11.
DNA Cell Biol ; 38(9): 962-968, 2019 Sep.
Artigo em Inglês | MEDLINE | ID: mdl-31361523

RESUMO

Previous studies revealed that the rs671 polymorphism in the acetaldehyde dehydrogenase 2 (ALDH2) genes is correlated with alcohol consumption in Japanese population. The ALDH2 gene variants and drinking are associated with hypertension and dyslipidemia. However, it remains unclear whether there might be potent relationships among ALDH2 rs671 polymorphism, alcohol consumption, hypertension, and dyslipidemia in Shandong population. A total of 467 male volunteers from Shandong area were enrolled in this study. The ALDH2 rs671 polymorphism was genotyped using polymerase chain reaction-restriction fragment length polymorphism. The concentrations of total cholesterol (TC), triglycerides, low-density lipoprotein, and high-density lipoprotein (HDL) in serum were measured using commercial kits. SPSS 23.0 was used for statistical analysis. The significance of differences between subgroups was determined using chi-square test, and multiple comparisons were performed with the least-significant difference method. The ALDH2 variant frequencies were 80.5% with GG, 17.1% with GA, and 2.4% with AA. The ALDH2 genotypes had significant correlations with alcohol consumption (p = 0.001), whereas the GA genotype was associated with a decreased risk of alcohol consumption (odds ratio = 0.27; 95% confidence interval = 0.130-0.539; p = 0.001). The ALDH2 genotypes frequencies and drinking habits were significantly different between hypertension and healthy individuals (p = 0.034; p = 0.044). The ALDH2 GG genotype individuals have high average lipids levels, and the proportion of TC disorder among GG individuals was higher than that of GA individuals (p = 0.006). Individuals who had drinking habits have a high average lipids levels; especially average TC levels (p = 0.048), and had high proportions of dyslipidemia (TC and HDL; p = 0.016 and p = 0.033, respectively). The frequencies of ALDH2 variants were evaluated according to the Hardy-Weinberg equilibrium among enrolled population. Our study suggested that the individuals with ALDH2 rs671 GA genotype were less prone to developing a drinking habit in Shandong population. The ALDH2 genotypes and drinking habit were associated with hypertension and lipid profiles especially TC profile in Shandong province. The ALDH2 rs671 genotypes indicated that the gene-related drinking habit and gene variant altogether may affect hypertension and dyslipidemia.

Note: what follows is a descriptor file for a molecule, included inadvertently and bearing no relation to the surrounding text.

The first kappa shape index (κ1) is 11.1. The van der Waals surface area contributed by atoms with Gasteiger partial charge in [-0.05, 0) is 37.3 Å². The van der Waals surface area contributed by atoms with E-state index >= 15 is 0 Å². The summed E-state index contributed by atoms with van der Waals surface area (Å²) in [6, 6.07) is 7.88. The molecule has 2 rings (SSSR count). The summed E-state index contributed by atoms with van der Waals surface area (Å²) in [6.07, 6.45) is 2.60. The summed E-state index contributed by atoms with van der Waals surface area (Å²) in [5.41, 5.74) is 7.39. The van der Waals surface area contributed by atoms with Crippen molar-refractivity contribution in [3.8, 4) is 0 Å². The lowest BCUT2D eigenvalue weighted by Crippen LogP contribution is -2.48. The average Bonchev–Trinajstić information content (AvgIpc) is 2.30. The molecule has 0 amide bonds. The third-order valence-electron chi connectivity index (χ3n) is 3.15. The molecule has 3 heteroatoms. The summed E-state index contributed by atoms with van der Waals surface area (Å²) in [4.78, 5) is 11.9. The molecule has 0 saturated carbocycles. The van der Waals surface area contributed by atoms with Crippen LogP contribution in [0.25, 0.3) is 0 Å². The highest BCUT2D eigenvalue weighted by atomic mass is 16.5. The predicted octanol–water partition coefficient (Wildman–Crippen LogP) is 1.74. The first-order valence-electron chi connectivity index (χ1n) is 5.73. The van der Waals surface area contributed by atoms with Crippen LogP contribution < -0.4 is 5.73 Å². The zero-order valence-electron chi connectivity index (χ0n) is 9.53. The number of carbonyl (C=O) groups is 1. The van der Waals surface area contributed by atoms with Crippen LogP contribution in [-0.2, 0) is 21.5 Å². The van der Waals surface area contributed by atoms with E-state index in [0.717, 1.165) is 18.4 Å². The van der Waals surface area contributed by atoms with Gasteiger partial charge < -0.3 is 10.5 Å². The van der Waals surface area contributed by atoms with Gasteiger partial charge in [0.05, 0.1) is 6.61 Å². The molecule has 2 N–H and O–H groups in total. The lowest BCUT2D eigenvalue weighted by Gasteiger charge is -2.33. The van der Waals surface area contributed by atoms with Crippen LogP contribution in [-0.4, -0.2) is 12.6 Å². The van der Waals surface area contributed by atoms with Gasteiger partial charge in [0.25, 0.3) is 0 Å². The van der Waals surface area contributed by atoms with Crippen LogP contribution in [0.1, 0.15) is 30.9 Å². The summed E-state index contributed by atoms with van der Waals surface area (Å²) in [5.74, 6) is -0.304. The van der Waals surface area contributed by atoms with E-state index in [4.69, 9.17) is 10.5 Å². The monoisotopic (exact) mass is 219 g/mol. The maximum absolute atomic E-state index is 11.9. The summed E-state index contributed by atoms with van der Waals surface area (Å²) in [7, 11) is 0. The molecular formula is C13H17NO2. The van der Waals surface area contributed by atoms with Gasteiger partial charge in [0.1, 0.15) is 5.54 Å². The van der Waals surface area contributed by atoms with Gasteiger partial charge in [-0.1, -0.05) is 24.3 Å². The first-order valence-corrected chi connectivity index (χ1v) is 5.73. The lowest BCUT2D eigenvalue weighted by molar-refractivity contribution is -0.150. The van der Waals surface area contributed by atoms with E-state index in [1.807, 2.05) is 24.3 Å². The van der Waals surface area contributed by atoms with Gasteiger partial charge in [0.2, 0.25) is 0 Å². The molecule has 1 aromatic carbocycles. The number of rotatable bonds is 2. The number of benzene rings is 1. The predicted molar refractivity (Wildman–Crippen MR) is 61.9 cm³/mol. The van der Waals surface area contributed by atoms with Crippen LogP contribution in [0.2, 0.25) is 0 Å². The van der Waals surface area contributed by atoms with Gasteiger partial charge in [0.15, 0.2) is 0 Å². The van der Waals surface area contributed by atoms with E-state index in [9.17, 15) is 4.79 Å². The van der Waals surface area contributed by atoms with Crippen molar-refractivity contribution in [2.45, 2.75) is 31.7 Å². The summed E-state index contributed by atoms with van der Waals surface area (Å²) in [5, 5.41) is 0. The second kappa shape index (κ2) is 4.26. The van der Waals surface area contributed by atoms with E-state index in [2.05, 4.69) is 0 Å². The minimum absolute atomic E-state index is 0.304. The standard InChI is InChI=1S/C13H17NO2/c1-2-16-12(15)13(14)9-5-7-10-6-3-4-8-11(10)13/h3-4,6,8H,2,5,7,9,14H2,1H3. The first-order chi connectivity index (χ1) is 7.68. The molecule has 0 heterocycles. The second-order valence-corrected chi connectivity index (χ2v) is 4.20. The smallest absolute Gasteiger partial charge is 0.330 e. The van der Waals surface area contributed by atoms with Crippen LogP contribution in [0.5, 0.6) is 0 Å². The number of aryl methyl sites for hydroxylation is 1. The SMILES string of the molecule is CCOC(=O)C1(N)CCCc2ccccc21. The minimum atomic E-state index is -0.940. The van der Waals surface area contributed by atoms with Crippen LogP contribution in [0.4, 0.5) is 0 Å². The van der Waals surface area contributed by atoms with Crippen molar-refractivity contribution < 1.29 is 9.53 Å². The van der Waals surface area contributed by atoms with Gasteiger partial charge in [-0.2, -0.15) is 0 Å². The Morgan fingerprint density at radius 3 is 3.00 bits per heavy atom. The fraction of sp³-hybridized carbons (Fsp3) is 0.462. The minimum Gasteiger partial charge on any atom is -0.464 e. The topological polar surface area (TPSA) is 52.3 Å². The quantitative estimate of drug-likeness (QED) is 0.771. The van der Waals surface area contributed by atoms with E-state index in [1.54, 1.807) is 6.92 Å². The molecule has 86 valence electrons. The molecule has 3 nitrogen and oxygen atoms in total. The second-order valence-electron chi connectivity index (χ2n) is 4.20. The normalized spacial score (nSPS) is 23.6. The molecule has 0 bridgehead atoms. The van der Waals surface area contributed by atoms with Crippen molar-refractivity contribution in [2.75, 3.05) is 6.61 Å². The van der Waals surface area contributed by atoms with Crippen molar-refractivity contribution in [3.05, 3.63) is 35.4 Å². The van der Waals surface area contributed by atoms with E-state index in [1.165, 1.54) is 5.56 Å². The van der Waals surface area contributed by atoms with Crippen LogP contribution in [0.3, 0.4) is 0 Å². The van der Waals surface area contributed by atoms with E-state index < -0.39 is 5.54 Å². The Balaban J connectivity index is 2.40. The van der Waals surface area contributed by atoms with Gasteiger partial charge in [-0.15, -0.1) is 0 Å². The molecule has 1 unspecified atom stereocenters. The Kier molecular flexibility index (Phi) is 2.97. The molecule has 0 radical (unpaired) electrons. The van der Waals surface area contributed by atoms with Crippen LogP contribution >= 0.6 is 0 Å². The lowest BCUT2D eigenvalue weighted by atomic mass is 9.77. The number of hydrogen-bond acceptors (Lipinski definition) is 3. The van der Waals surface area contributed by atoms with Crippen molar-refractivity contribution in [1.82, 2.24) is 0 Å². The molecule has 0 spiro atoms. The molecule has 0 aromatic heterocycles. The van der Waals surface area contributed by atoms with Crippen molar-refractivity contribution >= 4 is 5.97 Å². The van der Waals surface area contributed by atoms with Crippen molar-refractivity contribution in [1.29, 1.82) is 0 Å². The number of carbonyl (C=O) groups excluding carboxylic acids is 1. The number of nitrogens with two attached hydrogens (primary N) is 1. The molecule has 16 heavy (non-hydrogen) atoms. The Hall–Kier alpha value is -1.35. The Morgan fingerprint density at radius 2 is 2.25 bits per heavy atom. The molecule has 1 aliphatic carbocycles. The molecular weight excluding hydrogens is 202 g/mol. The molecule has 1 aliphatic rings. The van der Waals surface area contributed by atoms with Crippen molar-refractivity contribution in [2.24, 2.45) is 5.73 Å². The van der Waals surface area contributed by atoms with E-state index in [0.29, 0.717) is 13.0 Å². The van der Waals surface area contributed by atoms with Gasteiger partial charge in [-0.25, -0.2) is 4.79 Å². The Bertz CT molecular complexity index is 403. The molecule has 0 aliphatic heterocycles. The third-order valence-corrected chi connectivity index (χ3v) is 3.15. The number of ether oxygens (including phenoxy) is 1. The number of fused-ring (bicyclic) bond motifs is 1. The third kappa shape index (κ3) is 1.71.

Assuntos
Aldeído-Desidrogenase Mitocondrial/genética , Colesterol/sangue , Hipertensão/genética , Polimorfismo de Nucleotídeo Único , Adulto , Consumo de Bebidas Alcoólicas/epidemiologia , China , Humanos , Hipertensão/epidemiologia , Masculino , Pessoa de Meia-Idade
12.
Medicine (Baltimore) ; 98(30): e16150, 2019 Jul.
Artigo em Inglês | MEDLINE | ID: mdl-31348228

RESUMO